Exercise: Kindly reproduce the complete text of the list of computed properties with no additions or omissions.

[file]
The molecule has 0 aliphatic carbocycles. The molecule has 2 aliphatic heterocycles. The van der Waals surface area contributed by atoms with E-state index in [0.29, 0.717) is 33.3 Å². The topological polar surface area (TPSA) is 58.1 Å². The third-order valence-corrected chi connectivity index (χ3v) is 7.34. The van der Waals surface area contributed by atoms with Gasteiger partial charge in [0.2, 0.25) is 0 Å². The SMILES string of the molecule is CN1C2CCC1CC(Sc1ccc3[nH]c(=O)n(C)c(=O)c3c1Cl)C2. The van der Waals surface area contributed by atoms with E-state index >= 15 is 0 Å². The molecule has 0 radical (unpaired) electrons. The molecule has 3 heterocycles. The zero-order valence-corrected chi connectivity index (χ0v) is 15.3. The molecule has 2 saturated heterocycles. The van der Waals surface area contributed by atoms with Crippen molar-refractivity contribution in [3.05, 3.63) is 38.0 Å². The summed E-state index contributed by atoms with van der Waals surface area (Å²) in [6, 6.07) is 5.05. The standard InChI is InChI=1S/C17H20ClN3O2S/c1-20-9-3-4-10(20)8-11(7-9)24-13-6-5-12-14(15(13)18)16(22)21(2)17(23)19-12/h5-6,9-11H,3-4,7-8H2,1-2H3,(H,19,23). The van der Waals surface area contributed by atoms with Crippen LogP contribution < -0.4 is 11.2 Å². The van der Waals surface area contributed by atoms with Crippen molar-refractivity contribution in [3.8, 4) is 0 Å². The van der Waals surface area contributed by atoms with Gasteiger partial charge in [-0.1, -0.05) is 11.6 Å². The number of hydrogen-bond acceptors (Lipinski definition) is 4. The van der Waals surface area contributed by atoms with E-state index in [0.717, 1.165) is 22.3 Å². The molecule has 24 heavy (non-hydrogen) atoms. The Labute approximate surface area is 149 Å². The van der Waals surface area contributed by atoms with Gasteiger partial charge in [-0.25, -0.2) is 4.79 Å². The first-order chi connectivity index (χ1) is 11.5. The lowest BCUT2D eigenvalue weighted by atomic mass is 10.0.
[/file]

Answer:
The molecule has 0 aliphatic carbocycles. The molecule has 2 aliphatic heterocycles. The van der Waals surface area contributed by atoms with E-state index in [0.29, 0.717) is 33.3 Å². The topological polar surface area (TPSA) is 58.1 Å². The third-order valence-corrected chi connectivity index (χ3v) is 7.34. The van der Waals surface area contributed by atoms with Gasteiger partial charge in [0.2, 0.25) is 0 Å². The SMILES string of the molecule is CN1C2CCC1CC(Sc1ccc3[nH]c(=O)n(C)c(=O)c3c1Cl)C2. The van der Waals surface area contributed by atoms with E-state index >= 15 is 0 Å². The molecule has 0 radical (unpaired) electrons. The molecule has 3 heterocycles. The zero-order valence-corrected chi connectivity index (χ0v) is 15.3. The molecule has 2 saturated heterocycles. The van der Waals surface area contributed by atoms with Crippen molar-refractivity contribution in [3.05, 3.63) is 38.0 Å². The summed E-state index contributed by atoms with van der Waals surface area (Å²) in [6, 6.07) is 5.05. The standard InChI is InChI=1S/C17H20ClN3O2S/c1-20-9-3-4-10(20)8-11(7-9)24-13-6-5-12-14(15(13)18)16(22)21(2)17(23)19-12/h5-6,9-11H,3-4,7-8H2,1-2H3,(H,19,23). The van der Waals surface area contributed by atoms with Crippen LogP contribution < -0.4 is 11.2 Å². The van der Waals surface area contributed by atoms with Crippen molar-refractivity contribution in [3.8, 4) is 0 Å². The van der Waals surface area contributed by atoms with Gasteiger partial charge in [-0.1, -0.05) is 11.6 Å². The number of hydrogen-bond acceptors (Lipinski definition) is 4. The van der Waals surface area contributed by atoms with E-state index in [0.717, 1.165) is 22.3 Å². The molecule has 24 heavy (non-hydrogen) atoms. The Labute approximate surface area is 149 Å². The van der Waals surface area contributed by atoms with Gasteiger partial charge in [-0.25, -0.2) is 4.79 Å². The first-order chi connectivity index (χ1) is 11.5. The lowest BCUT2D eigenvalue weighted by atomic mass is 10.0.